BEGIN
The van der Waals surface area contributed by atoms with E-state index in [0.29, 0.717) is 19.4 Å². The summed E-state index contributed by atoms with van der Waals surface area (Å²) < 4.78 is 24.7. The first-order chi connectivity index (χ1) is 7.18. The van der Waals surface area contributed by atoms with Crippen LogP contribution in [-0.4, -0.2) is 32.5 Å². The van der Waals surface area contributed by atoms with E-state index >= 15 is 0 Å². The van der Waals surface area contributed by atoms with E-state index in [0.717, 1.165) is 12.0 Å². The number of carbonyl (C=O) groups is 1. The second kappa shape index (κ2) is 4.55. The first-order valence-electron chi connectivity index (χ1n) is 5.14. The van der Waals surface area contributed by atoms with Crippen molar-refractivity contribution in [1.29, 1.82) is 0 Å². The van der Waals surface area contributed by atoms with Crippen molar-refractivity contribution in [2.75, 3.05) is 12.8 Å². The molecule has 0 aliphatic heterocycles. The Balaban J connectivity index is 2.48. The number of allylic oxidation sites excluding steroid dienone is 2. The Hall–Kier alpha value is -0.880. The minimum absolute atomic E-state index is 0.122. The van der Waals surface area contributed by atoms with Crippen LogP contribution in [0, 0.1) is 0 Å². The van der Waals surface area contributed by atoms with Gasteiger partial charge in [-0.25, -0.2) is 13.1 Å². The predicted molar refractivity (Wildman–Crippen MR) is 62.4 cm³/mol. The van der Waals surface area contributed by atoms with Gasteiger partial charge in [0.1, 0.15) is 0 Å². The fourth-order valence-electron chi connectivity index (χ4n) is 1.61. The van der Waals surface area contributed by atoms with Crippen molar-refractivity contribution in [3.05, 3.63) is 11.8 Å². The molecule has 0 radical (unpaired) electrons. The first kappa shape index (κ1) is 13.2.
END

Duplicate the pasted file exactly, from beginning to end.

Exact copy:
The van der Waals surface area contributed by atoms with E-state index in [0.29, 0.717) is 19.4 Å². The summed E-state index contributed by atoms with van der Waals surface area (Å²) < 4.78 is 24.7. The first-order chi connectivity index (χ1) is 7.18. The van der Waals surface area contributed by atoms with Crippen LogP contribution in [-0.4, -0.2) is 32.5 Å². The van der Waals surface area contributed by atoms with E-state index >= 15 is 0 Å². The van der Waals surface area contributed by atoms with E-state index in [0.717, 1.165) is 12.0 Å². The number of carbonyl (C=O) groups is 1. The second kappa shape index (κ2) is 4.55. The first-order valence-electron chi connectivity index (χ1n) is 5.14. The van der Waals surface area contributed by atoms with Crippen molar-refractivity contribution in [1.29, 1.82) is 0 Å². The van der Waals surface area contributed by atoms with Crippen molar-refractivity contribution in [2.75, 3.05) is 12.8 Å². The molecule has 0 aliphatic heterocycles. The Balaban J connectivity index is 2.48. The number of allylic oxidation sites excluding steroid dienone is 2. The Hall–Kier alpha value is -0.880. The minimum absolute atomic E-state index is 0.122. The van der Waals surface area contributed by atoms with Crippen LogP contribution in [0, 0.1) is 0 Å². The van der Waals surface area contributed by atoms with Gasteiger partial charge in [-0.25, -0.2) is 13.1 Å². The predicted molar refractivity (Wildman–Crippen MR) is 62.4 cm³/mol. The van der Waals surface area contributed by atoms with Gasteiger partial charge in [0.1, 0.15) is 0 Å². The fourth-order valence-electron chi connectivity index (χ4n) is 1.61. The van der Waals surface area contributed by atoms with Crippen molar-refractivity contribution in [3.05, 3.63) is 11.8 Å². The molecule has 0 radical (unpaired) electrons. The first kappa shape index (κ1) is 13.2.